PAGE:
2008 Annual Science Report
VPL at University of Washington Reporting | JUL 2007 – JUN 2008
VPL Climate and Radiative Transfer Models
This project develops models of planetary atmospheres and surface temperature to allow us to model extra solar terrestrial planetary environments and to understand what they would look like to distant observers.
VPL employs a spectrum-resolving surface/atmosphere radiative transfer model, called the Spectral Mapping Atmospheric Radiative Transfer (SMART) model. SMART has been used to simulate the reflected stellar and emitted thermal spectra of a wide range of realistic terrestrial planetary environments (c.f. Meadows and Crisp, 1996; 2004; Crisp, 1997; Segura et al. 2003; 2005; Tinetti et al. 2005; 2006; Kiang et al. 2007). This model would be ideal for generating the radiative heating and cooling rates used by the VPL climate model, but it was too computationally slow for this application. Over the past year, we implemented a new approach that improves the speed of SMART, while preserving its accuracy and range of validity. This approach employs spectrally dependent “radiance Jacobians,” similar to the “weighting functions” used in remote sensing algorithms. Jacobians specify the rate of change of the radiance at any wavelength with changes in the temperature or optical properties of the surface or any layer of the atmosphere. In a time-marching climate model, the radiative fluxes and heating rates for the initial time step are based on a time-consuming, SMART calculation. For subsequent steps, wavelength-dependent fluxes are approximated by a first order Taylor series expansion, using the Jacobians to adjust values for changes in the atmospheric and surface thermal structure and optical properties. The adjusted fluxes are then integrated to yield heating and cooling rates at a tiny fraction of the cost of a full SMART calculation. This approach was validated using the 1-D VPL Climate model. We found that if the thermal structure or optical properties change dramatically as the environment relaxes to equilibrium, a full SMART calculation must be repeated from time to time to preserve the accuracy of the heating rates. However, this approach still dramatically improves the computational speed.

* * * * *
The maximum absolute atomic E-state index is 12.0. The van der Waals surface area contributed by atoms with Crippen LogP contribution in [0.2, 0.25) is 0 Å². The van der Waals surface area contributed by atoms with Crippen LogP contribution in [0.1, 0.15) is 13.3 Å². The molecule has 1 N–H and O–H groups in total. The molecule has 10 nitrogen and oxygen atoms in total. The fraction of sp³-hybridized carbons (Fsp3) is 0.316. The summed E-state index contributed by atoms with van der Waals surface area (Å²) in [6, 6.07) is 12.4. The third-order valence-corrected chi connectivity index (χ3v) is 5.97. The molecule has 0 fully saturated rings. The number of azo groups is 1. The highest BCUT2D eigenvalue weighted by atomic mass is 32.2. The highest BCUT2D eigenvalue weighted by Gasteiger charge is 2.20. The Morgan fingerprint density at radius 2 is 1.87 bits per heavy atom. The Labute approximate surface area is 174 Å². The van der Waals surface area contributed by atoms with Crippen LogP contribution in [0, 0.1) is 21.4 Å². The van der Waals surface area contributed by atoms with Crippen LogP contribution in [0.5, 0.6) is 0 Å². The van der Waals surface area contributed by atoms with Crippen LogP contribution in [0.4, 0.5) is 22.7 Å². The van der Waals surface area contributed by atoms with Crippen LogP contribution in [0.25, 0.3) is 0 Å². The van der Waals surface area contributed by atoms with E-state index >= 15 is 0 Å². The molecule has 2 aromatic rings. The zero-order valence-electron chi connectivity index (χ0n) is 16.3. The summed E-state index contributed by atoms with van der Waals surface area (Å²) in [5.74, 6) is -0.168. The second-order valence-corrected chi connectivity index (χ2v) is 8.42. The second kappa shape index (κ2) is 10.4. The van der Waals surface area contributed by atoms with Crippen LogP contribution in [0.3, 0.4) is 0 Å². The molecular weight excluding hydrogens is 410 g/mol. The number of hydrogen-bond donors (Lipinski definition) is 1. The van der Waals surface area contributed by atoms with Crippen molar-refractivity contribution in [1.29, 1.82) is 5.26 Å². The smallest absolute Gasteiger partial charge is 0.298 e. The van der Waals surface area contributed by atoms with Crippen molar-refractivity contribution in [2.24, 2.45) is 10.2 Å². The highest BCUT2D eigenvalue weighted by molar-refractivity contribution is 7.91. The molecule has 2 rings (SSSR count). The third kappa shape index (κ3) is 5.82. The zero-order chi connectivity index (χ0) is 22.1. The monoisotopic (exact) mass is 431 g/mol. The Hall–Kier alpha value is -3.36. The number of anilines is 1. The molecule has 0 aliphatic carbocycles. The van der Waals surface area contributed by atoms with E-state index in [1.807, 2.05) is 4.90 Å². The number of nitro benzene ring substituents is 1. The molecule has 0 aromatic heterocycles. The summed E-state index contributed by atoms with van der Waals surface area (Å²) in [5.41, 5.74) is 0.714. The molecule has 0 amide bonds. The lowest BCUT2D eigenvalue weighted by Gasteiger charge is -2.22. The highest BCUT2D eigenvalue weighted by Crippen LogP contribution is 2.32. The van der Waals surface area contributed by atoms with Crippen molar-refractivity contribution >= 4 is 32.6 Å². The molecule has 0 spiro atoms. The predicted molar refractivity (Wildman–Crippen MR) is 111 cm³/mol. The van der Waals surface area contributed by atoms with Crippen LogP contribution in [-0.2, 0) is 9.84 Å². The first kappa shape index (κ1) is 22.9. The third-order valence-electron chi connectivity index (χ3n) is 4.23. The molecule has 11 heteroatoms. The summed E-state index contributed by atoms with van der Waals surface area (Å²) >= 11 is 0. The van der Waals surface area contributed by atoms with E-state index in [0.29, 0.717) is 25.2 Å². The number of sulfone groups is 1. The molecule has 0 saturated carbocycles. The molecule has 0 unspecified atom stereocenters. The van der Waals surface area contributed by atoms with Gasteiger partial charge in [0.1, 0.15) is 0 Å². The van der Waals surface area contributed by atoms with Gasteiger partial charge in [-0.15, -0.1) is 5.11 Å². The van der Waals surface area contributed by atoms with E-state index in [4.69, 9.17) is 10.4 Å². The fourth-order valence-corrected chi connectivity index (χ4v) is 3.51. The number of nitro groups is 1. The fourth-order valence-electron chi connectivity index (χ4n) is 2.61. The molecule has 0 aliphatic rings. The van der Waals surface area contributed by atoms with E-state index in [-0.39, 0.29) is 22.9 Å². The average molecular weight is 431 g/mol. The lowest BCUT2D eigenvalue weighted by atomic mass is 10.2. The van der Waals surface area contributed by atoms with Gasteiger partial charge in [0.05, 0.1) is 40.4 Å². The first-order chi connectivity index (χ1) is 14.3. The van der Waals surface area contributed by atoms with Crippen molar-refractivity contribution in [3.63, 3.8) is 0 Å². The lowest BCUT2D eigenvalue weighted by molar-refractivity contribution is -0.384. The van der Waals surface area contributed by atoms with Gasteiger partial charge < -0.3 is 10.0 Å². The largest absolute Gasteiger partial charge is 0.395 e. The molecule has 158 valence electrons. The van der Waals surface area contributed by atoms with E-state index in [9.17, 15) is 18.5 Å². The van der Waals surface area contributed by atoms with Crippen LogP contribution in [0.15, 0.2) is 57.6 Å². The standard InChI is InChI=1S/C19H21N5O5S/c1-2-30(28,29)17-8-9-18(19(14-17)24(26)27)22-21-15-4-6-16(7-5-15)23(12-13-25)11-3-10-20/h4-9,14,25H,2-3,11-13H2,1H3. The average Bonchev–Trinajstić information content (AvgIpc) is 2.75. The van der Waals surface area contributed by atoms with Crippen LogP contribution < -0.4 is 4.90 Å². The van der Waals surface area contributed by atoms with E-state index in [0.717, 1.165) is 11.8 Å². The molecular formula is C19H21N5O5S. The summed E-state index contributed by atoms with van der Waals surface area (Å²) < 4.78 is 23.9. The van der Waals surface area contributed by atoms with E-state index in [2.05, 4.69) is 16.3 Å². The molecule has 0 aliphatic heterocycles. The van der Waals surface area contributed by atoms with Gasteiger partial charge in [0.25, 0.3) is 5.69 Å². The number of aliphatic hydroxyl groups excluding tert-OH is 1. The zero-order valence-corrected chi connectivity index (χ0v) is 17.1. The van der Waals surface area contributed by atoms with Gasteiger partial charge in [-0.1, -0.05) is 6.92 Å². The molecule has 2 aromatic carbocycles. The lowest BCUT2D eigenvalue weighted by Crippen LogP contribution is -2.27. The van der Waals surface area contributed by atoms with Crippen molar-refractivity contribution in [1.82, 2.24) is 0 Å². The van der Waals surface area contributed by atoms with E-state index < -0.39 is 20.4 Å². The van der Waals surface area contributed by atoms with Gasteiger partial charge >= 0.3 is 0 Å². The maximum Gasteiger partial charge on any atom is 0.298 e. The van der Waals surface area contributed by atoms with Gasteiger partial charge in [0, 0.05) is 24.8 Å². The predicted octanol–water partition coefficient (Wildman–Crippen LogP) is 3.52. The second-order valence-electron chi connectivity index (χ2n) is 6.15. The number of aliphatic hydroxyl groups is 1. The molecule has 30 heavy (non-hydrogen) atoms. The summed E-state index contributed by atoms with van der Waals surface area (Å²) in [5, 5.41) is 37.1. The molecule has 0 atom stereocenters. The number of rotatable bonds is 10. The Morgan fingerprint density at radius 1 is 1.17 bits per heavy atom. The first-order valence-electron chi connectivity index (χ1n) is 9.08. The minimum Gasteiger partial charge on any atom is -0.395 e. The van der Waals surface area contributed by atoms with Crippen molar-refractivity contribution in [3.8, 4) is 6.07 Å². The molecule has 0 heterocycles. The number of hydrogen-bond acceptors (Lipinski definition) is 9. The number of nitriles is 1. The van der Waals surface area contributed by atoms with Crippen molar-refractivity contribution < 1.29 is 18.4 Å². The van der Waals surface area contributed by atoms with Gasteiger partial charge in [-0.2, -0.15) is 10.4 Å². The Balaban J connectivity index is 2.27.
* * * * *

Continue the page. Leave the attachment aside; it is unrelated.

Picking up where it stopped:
In addition to upgrading SMART for use in climate applications, this year SMART was upgraded to model non-Local Thermodynamic Equilibrium (non-LTE) effects and upper atmospheric airglow phenomena (Martin-Torres et al., 2008). This upgrade has been validated on observations of the planet Venus, and additional observations of Venus and Mars airglow have been acquired from the Kitt Peak Observatory (PI: Tom Slanger) and are being analyzed with the new model. Work is also currently underway to add speed dependence to the existing line-mixing modules in SMART. This will give SMART additional versatility in modeling a range of extrasolar planet environments and atmospheric condition.
PROJECT INVESTIGATORS:David Crisp
Project InvestigatorJavier Martin-Torres
PROJECT MEMBERS:Tyler Robinson
RELATED OBJECTIVES:Objective 1.1
Models of formation and evolution of habitable planets
Indirect and direct astronomical observations of extrasolar habitable planets